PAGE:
Cathedral in Chartres – the Labyrinth

Some researchers make a point of differentiating between the maze and the labyrinth. Karen Ralls explains:

“A labyrinth eventually takes one to a Center. A maze does not, but has many twists and turns in its path, even the occasional “dead end.”

Those who walk the labyrinth do so to find inner peace, to meditate and find a way through silence to inner truth. Cirlot adds that at the centre of the labyrinth conjunction occurs between the conscious and the unconscious. Perhaps the seeming duality of the confusing maze and the orderly labyrinth can be reconciled by invoking human and divine perspective:

“From within, the view is extremely restricted and confusing, while from above one discovers a supreme artistry and order.

In Mercurial fashion, the movement through the labyrinth veers back and forth, round and round, creating a dance whose steps eventually weave a vessel strong enough to hold what was at first intolerable experience.”

The Book of Symbols

The maze, thus, seems to symbolize our human limited perspective, our entanglement in the world of the senses and desires, our getting lost, taking the “wrong” path, occasionally feeling lost and desperate. The labyrinth would stand for the spiritual path of circling the Centre. Neither, it seems, can exist without the other. Spiritual heights will not be reached without the entanglements of the flesh. This is what Jung seemed to be saying in The Red Book:

“Only he who finds the entrance hidden in the mountain and rises up through the labyrinths of the innards can reach the tower, and the happiness of he who surveys things from there and he who lives from himself.”


Juan Carlos Cirlot, The Dictionary of Symbols

Liz Greene, The Astrology of Fate

Karen Ralls, Gothic Cathedrals: A Guide to the History, Places, Art, and Symbolism

The Book of Symbols: Reflections on Archetypal Images, ed. by Ami Ronnberg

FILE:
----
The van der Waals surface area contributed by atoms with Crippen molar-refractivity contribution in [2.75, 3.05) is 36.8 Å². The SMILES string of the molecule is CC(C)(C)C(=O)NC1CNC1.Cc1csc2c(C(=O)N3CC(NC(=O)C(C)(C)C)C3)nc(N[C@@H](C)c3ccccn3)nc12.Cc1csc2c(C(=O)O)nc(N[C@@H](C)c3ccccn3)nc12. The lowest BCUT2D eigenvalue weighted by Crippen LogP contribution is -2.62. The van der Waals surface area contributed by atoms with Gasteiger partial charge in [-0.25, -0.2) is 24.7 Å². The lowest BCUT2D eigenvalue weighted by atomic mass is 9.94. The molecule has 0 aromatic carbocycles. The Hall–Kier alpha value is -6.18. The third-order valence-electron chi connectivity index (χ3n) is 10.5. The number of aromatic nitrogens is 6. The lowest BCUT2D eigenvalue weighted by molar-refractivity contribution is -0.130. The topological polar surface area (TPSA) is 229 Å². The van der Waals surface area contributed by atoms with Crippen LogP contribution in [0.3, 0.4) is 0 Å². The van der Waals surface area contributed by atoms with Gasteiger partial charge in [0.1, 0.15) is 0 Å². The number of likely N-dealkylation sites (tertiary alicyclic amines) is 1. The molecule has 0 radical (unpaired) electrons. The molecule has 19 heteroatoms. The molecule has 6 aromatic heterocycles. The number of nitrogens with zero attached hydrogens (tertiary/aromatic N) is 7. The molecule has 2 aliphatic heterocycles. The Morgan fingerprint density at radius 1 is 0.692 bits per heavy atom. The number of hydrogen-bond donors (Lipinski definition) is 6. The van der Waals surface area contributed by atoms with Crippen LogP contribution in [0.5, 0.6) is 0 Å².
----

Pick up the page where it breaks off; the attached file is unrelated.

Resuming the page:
The Musical Hamilton and its Symbolism


The musical Hamilton is not only brilliant musically but it is also ingenious in the way it breaths life and energy into often lifeless historical and political themes. Its creator Lin-Manuel Miranda picked up a biography of Alexander Hamilton, a somewhat forgotten Founding Father, at the airport. Apparently, after reading just a few chapters, he was already imagining the hero’s life as a musical. Looking at natal charts of Hamilton and Miranda, I was immediately struck by how similar they are. Both have their Sun, Moon and Mercury in Capricorn. Hamilton had additionally Venus and Saturn in this sign, which makes him an incredibly strong representative of the Saturn ruled sign. Not surprisingly, ambition and “an endless uphill fight” are the main themes of his life and the musical. The main recurring theme “How does a bastard, orphan, son of a whore…” is established in the first song (“Alexander Hamilton”). From humble origins he rises to become the right hand of George Washington, the founder of the Federal Bank and the 1st US Secretary of the Treasury. From “a diamond in the rough, a shining piece of coal” he transforms himself into a man he wants to be. His life ended prematurely when he died in a duel at the age of 49.

Alexander Hamilton/Lin-Manuel Miranda